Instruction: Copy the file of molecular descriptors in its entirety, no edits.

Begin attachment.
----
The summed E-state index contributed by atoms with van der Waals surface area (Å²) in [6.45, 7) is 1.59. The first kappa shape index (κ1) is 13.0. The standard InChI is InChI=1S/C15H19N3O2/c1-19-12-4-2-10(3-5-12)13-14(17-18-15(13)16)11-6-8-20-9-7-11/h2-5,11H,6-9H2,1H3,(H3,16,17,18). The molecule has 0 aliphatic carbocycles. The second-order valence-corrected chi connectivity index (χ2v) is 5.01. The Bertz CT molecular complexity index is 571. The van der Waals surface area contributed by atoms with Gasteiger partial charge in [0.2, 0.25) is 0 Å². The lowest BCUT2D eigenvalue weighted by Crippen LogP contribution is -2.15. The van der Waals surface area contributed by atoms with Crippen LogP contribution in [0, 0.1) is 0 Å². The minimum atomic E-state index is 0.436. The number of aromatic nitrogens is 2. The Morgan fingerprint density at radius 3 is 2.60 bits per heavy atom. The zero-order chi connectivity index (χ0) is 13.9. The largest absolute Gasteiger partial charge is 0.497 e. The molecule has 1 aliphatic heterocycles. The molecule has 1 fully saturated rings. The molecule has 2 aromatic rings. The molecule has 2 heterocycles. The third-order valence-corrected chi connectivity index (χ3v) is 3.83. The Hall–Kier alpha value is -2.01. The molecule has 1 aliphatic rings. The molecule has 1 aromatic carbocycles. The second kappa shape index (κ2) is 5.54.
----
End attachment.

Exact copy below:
The summed E-state index contributed by atoms with van der Waals surface area (Å²) in [6.45, 7) is 1.59. The first kappa shape index (κ1) is 13.0. The standard InChI is InChI=1S/C15H19N3O2/c1-19-12-4-2-10(3-5-12)13-14(17-18-15(13)16)11-6-8-20-9-7-11/h2-5,11H,6-9H2,1H3,(H3,16,17,18). The molecule has 0 aliphatic carbocycles. The second-order valence-corrected chi connectivity index (χ2v) is 5.01. The Bertz CT molecular complexity index is 571. The van der Waals surface area contributed by atoms with Gasteiger partial charge in [0.2, 0.25) is 0 Å². The lowest BCUT2D eigenvalue weighted by Crippen LogP contribution is -2.15. The van der Waals surface area contributed by atoms with Crippen LogP contribution in [0, 0.1) is 0 Å². The minimum atomic E-state index is 0.436. The number of aromatic nitrogens is 2. The Morgan fingerprint density at radius 3 is 2.60 bits per heavy atom. The zero-order chi connectivity index (χ0) is 13.9. The largest absolute Gasteiger partial charge is 0.497 e. The molecule has 1 aliphatic heterocycles. The molecule has 1 fully saturated rings. The molecule has 2 aromatic rings. The molecule has 2 heterocycles. The third-order valence-corrected chi connectivity index (χ3v) is 3.83. The Hall–Kier alpha value is -2.01. The molecule has 1 aliphatic rings. The molecule has 1 aromatic carbocycles. The second kappa shape index (κ2) is 5.54.